Hard to say. If you feel confident making changes you can open a bit of low speed damper settings. This is probably more relevant in a DH setting rather than trail bike.

Do you believe there's a point where nothing can be done to compensate?


Vorsprung Smashpot Coil Conversion Spring

Vorsprung founder Steven Mathews has been pushing for better performing suspension for a while. His latest is the Smashpot coil kit but what are his thoughts on the effects of cold weather on our bike suspension?

Steven Mathews (Vorsprung Suspension Founder and Aftermarket Upgrade Provider)

Steve Mathews is the man behind Vorsprung in Whistler. He's incredibly knowledgable and always happy to discuss suspension, or bike tech in general. Steve and his team in Whistler have pushed out products that often end up becoming future releases from major suspension brands. They also perform suspension product services.

How significantly do you believe bike suspension is affected in cold weather?

Quite noticeably—mostly it feels slow, unresponsive and harsh. Seals also get harder and lose their ability to seal properly—hence you see a lot more people getting stuck-down forks in the winter than in the summer, especially on forks like the Bluto which are commonly found on fat bikes that people ride in the snow. On top of that, cold makes the human body way stiffer and less flexible (try opening/closing your hands quickly when they're really cold—they move crazy slow) and so everything hurts the hands more in particular. It also hardens the rubber in your tyres—you don't have quite as much grip at the best of times then.

What changes to cause these effects?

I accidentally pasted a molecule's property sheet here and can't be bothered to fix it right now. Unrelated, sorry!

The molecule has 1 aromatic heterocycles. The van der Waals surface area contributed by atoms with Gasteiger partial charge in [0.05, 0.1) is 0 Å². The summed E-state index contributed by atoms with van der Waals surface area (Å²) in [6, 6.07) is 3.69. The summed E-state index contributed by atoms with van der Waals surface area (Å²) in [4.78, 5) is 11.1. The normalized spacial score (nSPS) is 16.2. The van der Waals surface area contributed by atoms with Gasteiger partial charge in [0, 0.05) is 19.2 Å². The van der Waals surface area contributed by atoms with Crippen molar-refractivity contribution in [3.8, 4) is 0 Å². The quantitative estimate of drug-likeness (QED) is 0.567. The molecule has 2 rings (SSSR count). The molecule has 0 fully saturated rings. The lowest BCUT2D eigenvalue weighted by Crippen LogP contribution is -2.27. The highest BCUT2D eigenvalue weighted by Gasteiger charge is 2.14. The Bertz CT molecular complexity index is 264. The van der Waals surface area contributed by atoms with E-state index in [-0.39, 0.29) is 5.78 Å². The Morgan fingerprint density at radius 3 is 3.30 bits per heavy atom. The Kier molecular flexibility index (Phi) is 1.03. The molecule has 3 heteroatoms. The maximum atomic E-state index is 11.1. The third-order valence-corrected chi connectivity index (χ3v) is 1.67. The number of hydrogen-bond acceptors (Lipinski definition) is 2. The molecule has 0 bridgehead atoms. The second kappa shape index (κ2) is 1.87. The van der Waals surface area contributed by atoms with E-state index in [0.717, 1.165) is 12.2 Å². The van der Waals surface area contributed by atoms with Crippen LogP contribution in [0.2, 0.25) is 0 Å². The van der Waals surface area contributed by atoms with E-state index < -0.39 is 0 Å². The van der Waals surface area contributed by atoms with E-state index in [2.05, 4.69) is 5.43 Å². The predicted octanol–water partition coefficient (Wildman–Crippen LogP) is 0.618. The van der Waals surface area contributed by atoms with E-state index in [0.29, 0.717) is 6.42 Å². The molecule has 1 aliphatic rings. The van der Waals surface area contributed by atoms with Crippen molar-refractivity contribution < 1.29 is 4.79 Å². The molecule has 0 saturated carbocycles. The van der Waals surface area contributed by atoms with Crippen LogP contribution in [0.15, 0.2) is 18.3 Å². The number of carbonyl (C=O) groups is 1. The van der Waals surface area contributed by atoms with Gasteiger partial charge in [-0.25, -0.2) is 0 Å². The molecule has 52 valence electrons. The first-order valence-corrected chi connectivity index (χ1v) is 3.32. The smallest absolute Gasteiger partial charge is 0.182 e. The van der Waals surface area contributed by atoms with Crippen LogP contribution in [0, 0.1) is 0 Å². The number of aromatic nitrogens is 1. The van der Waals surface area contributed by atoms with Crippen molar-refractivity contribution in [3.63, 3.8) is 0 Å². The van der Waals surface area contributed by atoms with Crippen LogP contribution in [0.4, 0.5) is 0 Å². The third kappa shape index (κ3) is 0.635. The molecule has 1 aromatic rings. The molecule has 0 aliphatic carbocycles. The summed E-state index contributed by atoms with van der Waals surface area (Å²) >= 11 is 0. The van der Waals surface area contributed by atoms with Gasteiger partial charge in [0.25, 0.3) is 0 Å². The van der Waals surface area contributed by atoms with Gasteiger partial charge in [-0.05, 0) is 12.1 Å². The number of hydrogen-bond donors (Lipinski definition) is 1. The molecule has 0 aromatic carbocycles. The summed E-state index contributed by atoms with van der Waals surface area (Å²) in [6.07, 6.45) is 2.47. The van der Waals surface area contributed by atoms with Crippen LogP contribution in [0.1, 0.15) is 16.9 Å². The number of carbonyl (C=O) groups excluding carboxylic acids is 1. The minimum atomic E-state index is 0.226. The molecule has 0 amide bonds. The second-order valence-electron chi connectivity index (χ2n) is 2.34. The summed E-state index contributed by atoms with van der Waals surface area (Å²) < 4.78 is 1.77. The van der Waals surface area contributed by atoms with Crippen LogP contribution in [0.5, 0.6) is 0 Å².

Cold weather increases the viscosity of the lubricants, damping oil and increases the hardness of the seals. Increased seal hardness increases drag and stiction, and when bath oil gets particularly thick it increases the viscous friction at the bushings quite substantially. Dampers also see a pretty substantial increase in low speed damping (both compression and rebound) which doesn't do bump absorption any favours.

Is it the same with all suspension brands/products?

They're all affected by the same mechanisms—to what degree is the question and I haven't quantified that thoroughly enough to differentiate much between different products in that way (although the differences between forks vs shocks is noticeable for sure). Coil sprung stuff is definitely less affected than air sprung stuff though, since there are no seals there to increase drag.

There are claims that a short section of trail is enough to warm the suspension, making cold weather impacts no longer an issue. Where do you stand with this?

It depends on the product, the oils used and how severe the cold is really. If you're riding at say 0ºC and you have an air sprung rear shock that's generating quite a bit of heat and has an air can somewhat insulating it, it can definitely begin to open up and behave fairly normally within just a few seconds on a descent. It'll also cool down quite fast too though - if you stop for even 10 seconds the temperature will drop substantially, because aluminium is a great heat conductor and disperses heat very efficiently. Forks, however, have a really huge surface area and they're fully exposed to the wind/air too—you can warm up the damper a bit for sure, but fork dampers don't generate that much heat anyway, and the lower legs, stanchions and all the seals contacting them (wipers and air seals) as well as the bath oil will all stay cold.